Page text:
By Emily Theroux
The Naderesque argument that the Democratic presidential candidate is merely “the lesser of two evils” has been making an energetic comeback on progressive blogs. Liberals have become restive about a growing list of incursions on civil liberties and human rights that President Obama once vowed to oppose or overturn.
I’m not wild about Obama’s national security policy, either. But making “protest votes” for unelectable third-party candidates is an exercise in futility. Far from merely sending a principled message to Democrats that their capitulation to GOP militarism will no longer be tolerated, this strategy may permit Republican extremists to sabotage both our economy and our social contract. If this radical contingent succeeds, middle-class Americans may worry far more about economic disaster than government surveillance, political prisoners, or terrorists overseas.
The president couldn’t possibly have lived up to the rosy expectations that voters, disgusted by the Dubya years, had of his presidency. But now, scores of disgruntled Democrats have resolved to abandon the two-party system and become registered independents. Some plan to vote for Obama only if they reside in swing states; others who live in solid blue states may write in Ron Paul (seriously!) or vote for a third-party candidate like former Utah Gov. Rocky Anderson. Obama critics on the left claim there’s very little space between Obama and Romney, because candidates from both parties depend on corporate donors and are thus beholden to the same interests.
Rob Kall of the progressive website OpEdNews declared in a recent column that he had personally decided to leave the Democratic Party. Some 200 of the site’s 55,000 members commented, professing fervent opposition to Obama’s expansion of Bush policies, including the limited use of remote-controlled Predator drones to support battlefield operations in Afghanistan and Iraq. Obama went on to implement drones operated by CIA officers to kill suspected terrorists (among them, American citizens) “without a shred or whit of due process,” in the view of Salon.com columnist Glenn Greenwald.
The CIA’s human quarry is tracked by U.S.-based “pilots” whose unmanned aircraft attack targets within the borders of sovereign nations. Drone strikes in Pakistan (which critics term “extrajudicial executions”) have been reported by observers to have killed numerous civilians near the pilots’ “marks” – indicating that these hits may not be as “surgical” as the CIA claims. The official record of “collateral damage” from May 2010 to August 2011? Militants: 600. Noncombatants: 0.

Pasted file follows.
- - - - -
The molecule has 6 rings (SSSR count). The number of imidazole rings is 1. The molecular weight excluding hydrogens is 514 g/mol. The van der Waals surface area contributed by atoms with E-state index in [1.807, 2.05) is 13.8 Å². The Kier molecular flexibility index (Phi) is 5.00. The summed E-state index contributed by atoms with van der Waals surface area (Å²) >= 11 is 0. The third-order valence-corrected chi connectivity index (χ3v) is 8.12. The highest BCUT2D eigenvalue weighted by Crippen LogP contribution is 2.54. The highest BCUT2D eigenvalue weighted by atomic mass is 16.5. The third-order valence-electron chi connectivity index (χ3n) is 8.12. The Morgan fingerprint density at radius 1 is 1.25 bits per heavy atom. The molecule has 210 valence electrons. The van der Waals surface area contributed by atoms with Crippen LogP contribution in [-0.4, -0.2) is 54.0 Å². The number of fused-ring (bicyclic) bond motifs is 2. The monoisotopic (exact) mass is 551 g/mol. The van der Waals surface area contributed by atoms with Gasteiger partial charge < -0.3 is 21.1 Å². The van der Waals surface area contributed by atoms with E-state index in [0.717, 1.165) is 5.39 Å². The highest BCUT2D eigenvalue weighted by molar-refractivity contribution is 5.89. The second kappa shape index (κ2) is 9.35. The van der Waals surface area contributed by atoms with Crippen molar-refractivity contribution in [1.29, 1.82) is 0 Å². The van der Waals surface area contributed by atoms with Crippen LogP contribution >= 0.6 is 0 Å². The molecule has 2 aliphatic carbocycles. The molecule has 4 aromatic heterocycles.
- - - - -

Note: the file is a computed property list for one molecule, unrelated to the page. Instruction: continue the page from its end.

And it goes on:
I personally deplore the barbarity of these strikes (and fear that we will eventually have to contend with terrorists acquiring this technology and once again blowing random New Yorkers to smithereens). I am also chagrined by the moral ambiguity of the 2012 National Defense Authorization Act, which affirmed presidential authority over the indefinite military detention of prisoners without charge or trial. Other dubious offenses include the administration’s 2011 defense before the Supreme Court of GPS devices employed in warrantless surveillance; Obama’s failure to honor his inaugural promise to close Guantanamo Bay’s detention camp; his stepped-up policy of deporting undocumented immigrants at a far higher rate than Bush did; the continued use of military tribunals after vowing to try terrorism suspects in civil courts; and the ongoing militaristic fixation of our government.
Obama’s principled opposition to the Iraq War as a candidate for both the U.S. Senate and the presidency led me to foolishly imagine him as a pacifist. He did end the Iraq War, as he promised, but I don’t believe we should commit to staying in Afghanistan until 2024; no other culture, from the Mongols to the Soviets, ever succeeded in “unifying” Afghanistan’s warring tribes. Apparently we have forgotten the past and are condemned, as George Santayana observed, to repeat it.
Obama had to capitulate to certain political realities – the almost-universal opposition of both parties to allowing Guantanamo prisoners on American soil to be tried in civilian courts, as well as Obama’s apprehension about facing a military/national security “coup” if he attempted to prosecute Bush-era war crimes. With an intransigent GOP opposition obstructing his every move – and rejecting their own proposals once Obama endorsed them – the president had to drop the popular “public option” from health care, abandon comprehensive immigration reform, and limit financial regulation.
I remain a pragmatist willing to work within the current electoral system because I believe that a radical-right landslide would eclipse any Democratic failure. Once in office, Romney would repay his wealthy donors by doing the bidding of the Koch brothers, the House’s “Ayn Rand” faction, and the Christian right. He would follow the dictates of Grover Norquist on a regressive tax policy that would exacerbate income disparity. He would install Supreme Court justices who would ensure a conservative majority for a generation.
Do left-wing purists really want to see the Ryan budget passed, along with interminable “Kill at Will” gun laws, racist voting laws, and xenophobic immigration laws? Do they want to witness Roe V. Wade overturned and women subjected to personhood amendments and forced vaginal probes? A GOP Senate majority swept in on Romney’s coattails could conspire with the Republican House to turn back the clock on the rights of workers to the Industrial Age, of African-Americans to the Jim Crow era, of the unemployed to “Hoovervilles,” of the elderly to county poorhouses, and of women to medieval times.